Creature-Feature Conversations: Inferno

Creature-Feature Conversations is a series of movie reviews as dialogue between horror authors, with a focus on unique, engaging, or cult-status horror films.

Inferno, 1981, Directed by Dario Argento

With guest reviewer Sean M. Thompson

Jonathan Raab: I have a lot of fondness for Dario Argento’s Inferno, as it is a strong example of supernatural Italian horror—and yes, I would consider it a giallo, even if the emphasis is on the occult goings-on rather than the black-gloved killer.

Inferno very much works as a sequel to Suspiria, and, depending on my mood, sometimes I like it more than its predecessor. But I will admit it is not quite as visually interesting or coherent as the original, although the luxurious red, pink, and blue-purple lighting is wonderful, and many of the apartment building interiors have a delightful Art Deco flair that evokes the dancing academy of Suspiria.

It’s hard to describe the film’s plot, or even what it’s about, really, but I suppose we should give it a shot. The film begins by immediately connecting itself to the mythology of the first film through overwrought exposition delivered to us via an excitable narrator reading from a book called The Three Mothers by E. Varelli, which describes three powerful witches in three great houses in the U.S. and Europe. Inspired by the book’s reference to keys hidden away in secret areas, our heroine decides to go bother the antique bookseller, then climbs into a hidden basement, and loses her snake charm in a flooded, underground chamber below that.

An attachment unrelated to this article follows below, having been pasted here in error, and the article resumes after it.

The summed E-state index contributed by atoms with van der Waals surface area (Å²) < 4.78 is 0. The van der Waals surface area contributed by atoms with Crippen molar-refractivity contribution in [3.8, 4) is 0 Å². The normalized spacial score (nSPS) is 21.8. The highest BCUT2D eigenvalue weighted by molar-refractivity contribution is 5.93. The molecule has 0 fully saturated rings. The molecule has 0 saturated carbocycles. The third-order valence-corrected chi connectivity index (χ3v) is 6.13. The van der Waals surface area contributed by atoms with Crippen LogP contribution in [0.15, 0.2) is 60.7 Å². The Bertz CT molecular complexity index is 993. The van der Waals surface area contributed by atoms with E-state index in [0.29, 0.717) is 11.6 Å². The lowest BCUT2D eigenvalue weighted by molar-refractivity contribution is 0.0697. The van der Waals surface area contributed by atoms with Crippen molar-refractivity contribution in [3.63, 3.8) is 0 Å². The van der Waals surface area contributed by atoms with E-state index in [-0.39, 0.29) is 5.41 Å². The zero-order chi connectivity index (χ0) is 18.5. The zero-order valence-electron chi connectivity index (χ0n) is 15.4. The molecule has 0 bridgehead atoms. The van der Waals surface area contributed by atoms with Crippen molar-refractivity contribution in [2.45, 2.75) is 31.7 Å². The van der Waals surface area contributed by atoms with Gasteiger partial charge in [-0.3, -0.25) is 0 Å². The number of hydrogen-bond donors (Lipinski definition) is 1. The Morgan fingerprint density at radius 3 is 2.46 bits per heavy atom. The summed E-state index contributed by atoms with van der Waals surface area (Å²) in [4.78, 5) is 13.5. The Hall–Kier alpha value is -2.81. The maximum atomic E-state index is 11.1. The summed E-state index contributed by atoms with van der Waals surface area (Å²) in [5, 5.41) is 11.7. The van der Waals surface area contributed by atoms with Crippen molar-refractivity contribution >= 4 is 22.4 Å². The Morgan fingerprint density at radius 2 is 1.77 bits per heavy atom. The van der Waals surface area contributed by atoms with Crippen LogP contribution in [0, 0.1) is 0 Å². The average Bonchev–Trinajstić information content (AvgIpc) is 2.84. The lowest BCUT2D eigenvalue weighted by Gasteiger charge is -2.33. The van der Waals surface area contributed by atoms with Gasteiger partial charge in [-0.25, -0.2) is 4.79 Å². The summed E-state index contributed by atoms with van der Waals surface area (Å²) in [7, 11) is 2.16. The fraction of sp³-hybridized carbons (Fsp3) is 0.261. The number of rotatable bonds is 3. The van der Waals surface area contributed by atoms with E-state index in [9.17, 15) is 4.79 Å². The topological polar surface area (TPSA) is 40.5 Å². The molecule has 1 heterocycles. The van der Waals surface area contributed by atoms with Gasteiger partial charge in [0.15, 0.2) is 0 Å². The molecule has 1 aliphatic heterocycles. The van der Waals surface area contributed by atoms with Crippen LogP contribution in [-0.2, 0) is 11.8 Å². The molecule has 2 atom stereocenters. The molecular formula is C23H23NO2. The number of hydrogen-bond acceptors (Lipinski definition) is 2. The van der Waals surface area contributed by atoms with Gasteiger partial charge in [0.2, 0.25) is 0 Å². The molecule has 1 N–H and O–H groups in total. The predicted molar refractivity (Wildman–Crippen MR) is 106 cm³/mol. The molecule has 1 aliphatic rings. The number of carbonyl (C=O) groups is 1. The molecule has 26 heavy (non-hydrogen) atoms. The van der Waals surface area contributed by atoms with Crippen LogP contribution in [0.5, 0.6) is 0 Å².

The scene is actually quite beautiful, with the water giving the submerged room and its contents an ethereal, dream-like quality that will hang over the rest of the film. It doesn’t really make any sense whatsoever, but the corpse that emerges from the depths is fantastic, and the idea of swimming through that water makes my skin crawl.